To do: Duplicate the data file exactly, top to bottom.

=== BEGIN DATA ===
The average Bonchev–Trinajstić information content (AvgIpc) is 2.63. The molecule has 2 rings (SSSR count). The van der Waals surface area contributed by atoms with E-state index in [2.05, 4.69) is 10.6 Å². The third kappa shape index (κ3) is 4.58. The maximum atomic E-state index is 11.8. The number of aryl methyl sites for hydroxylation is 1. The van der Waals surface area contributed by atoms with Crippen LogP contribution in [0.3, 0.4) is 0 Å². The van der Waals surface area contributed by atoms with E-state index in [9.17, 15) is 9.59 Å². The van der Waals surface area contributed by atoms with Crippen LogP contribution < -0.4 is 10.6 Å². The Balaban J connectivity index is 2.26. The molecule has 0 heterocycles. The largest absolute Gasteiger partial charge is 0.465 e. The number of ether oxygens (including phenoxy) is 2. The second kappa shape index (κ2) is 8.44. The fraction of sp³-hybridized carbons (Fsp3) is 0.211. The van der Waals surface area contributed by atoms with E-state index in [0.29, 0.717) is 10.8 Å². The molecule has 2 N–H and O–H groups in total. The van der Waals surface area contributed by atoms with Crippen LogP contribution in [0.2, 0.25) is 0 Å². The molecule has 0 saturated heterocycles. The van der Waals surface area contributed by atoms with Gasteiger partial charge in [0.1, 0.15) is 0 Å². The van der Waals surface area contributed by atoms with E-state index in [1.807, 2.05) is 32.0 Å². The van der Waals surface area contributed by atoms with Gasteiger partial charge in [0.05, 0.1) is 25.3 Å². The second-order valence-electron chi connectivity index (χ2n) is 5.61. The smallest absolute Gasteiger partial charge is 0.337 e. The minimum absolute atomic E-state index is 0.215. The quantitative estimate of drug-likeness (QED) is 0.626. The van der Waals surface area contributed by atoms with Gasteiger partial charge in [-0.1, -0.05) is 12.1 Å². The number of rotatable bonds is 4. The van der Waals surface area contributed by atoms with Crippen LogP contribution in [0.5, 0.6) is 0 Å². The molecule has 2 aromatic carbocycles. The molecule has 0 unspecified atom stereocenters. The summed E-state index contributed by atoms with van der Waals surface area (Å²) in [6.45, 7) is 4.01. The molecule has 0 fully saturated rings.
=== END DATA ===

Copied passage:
The average Bonchev–Trinajstić information content (AvgIpc) is 2.63. The molecule has 2 rings (SSSR count). The van der Waals surface area contributed by atoms with E-state index in [2.05, 4.69) is 10.6 Å². The third kappa shape index (κ3) is 4.58. The maximum atomic E-state index is 11.8. The number of aryl methyl sites for hydroxylation is 1. The van der Waals surface area contributed by atoms with Crippen LogP contribution in [0.3, 0.4) is 0 Å². The van der Waals surface area contributed by atoms with E-state index in [9.17, 15) is 9.59 Å². The van der Waals surface area contributed by atoms with Crippen LogP contribution < -0.4 is 10.6 Å². The Balaban J connectivity index is 2.26. The molecule has 0 heterocycles. The largest absolute Gasteiger partial charge is 0.465 e. The number of ether oxygens (including phenoxy) is 2. The second kappa shape index (κ2) is 8.44. The fraction of sp³-hybridized carbons (Fsp3) is 0.211. The van der Waals surface area contributed by atoms with E-state index in [0.29, 0.717) is 10.8 Å². The molecule has 2 N–H and O–H groups in total. The van der Waals surface area contributed by atoms with Crippen LogP contribution in [0.2, 0.25) is 0 Å². The molecule has 0 saturated heterocycles. The van der Waals surface area contributed by atoms with Gasteiger partial charge in [0.1, 0.15) is 0 Å². The van der Waals surface area contributed by atoms with E-state index in [1.807, 2.05) is 32.0 Å². The van der Waals surface area contributed by atoms with Gasteiger partial charge in [0.05, 0.1) is 25.3 Å². The second-order valence-electron chi connectivity index (χ2n) is 5.61. The smallest absolute Gasteiger partial charge is 0.337 e. The minimum absolute atomic E-state index is 0.215. The quantitative estimate of drug-likeness (QED) is 0.626. The van der Waals surface area contributed by atoms with Gasteiger partial charge in [-0.1, -0.05) is 12.1 Å². The number of rotatable bonds is 4. The van der Waals surface area contributed by atoms with Crippen LogP contribution in [0.5, 0.6) is 0 Å². The molecule has 2 aromatic carbocycles. The molecule has 0 unspecified atom stereocenters. The summed E-state index contributed by atoms with van der Waals surface area (Å²) in [6.45, 7) is 4.01. The molecule has 0 fully saturated rings.